Formation and degradation of peroxisomes are not well understood, but their absence leads to serious consequences. In the study described in this thesis, 1 sought to (1) verify previous work indicating that switching from glucose-rich medium to lipid-rich medium induces peroxisome formation; (2) reveal that switching back from lipid-rich to glucose-rich medium induces peroxisome degradation; (3) test the hypothesis that Pex3p is a class II PMP that enters the peroxisome from the endoplasmic reticulum during de novo peroxisome formation; and (4) test the hypothesis that Pxalp is a class I PMP that enters the peroxisomal membrane from the cytosol. I ...


Cloning Of A Rare Chronic Wasting Disease Prion Allele From Mule Deer, Martha Bankhead Apr 2009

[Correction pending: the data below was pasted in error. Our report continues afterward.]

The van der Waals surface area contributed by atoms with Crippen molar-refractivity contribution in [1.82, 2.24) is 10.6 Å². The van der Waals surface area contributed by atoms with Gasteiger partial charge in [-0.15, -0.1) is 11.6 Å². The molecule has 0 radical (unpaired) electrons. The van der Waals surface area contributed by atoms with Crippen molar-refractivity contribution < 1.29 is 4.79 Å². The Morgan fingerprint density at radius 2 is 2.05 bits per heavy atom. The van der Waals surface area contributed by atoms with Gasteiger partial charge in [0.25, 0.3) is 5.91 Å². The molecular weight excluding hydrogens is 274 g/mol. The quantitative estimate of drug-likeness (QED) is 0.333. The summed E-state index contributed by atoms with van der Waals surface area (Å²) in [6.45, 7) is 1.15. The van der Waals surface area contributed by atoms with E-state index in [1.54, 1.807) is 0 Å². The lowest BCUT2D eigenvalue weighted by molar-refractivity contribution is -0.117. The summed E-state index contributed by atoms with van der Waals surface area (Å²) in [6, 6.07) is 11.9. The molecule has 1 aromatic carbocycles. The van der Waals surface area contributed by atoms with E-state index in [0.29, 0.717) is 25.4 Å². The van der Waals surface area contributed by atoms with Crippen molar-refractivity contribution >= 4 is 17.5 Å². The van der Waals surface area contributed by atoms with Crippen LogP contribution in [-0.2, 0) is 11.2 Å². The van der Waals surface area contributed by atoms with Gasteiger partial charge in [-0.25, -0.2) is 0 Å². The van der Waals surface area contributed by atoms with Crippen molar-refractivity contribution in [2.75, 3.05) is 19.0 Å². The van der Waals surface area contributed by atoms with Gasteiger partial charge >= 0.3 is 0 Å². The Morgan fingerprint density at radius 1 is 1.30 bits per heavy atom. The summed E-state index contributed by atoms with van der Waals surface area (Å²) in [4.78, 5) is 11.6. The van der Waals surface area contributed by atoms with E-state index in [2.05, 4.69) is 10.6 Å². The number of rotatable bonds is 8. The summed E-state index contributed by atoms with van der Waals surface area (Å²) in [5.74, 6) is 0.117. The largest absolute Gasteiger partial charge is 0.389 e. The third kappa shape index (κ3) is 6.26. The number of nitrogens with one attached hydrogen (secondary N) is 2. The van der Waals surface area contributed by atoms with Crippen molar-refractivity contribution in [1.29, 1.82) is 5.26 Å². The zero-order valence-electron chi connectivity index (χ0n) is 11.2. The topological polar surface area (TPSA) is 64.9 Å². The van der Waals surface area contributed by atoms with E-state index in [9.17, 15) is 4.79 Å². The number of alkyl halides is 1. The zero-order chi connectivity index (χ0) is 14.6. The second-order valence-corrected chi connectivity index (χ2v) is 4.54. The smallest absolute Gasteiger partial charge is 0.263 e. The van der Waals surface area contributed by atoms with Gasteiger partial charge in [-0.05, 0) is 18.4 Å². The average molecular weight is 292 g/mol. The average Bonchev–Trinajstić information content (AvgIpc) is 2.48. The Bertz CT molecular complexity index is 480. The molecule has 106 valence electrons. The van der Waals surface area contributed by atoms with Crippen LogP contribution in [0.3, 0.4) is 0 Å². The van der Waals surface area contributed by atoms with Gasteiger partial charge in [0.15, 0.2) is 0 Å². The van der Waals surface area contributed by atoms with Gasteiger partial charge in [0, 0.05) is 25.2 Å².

Cloning Of A Rare Chronic Wasting Disease Prion Allele From Mule Deer, Martha Bankhead

Life and Environmental Sciences Undergraduate Theses

The prion protein is thought to be the causative agent for Chronic Wasting Disease in mule deer (Odocoileus hemionus). Prion protein polymorphisms at amino acid 225 cause three different allele product combinations: homozygous 225 serine/serine, heterozygous 225 serine/phenylalanine, and homozygous 225 phenylalanine/phenylalanine. The most common combination of allele products in clinically progressed CWD in O. hemionus is serine/serine at 225. The phenylalanine substitution is underrepresented in diseased animals. The goal of this project was to clone the very rare phenylalanine encoding prion allele for future study. The polymerase chain reaction (PCR) was used to amplify the ...


The Use Of Sm-Fret Spectroscopy To Determine Whether Cooperative Binding Is Involved In The Chaperone Function Of Hiv-1 Nucleocapsid Protein, Elizabeth Swanson Apr 2008

The Use Of Sm-Fret Spectroscopy To Determine Whether Cooperative Binding Is Involved In The Chaperone Function Of Hiv-1 Nucleocapsid Protein, Elizabeth Swanson

Life and Environmental Sciences Undergraduate Theses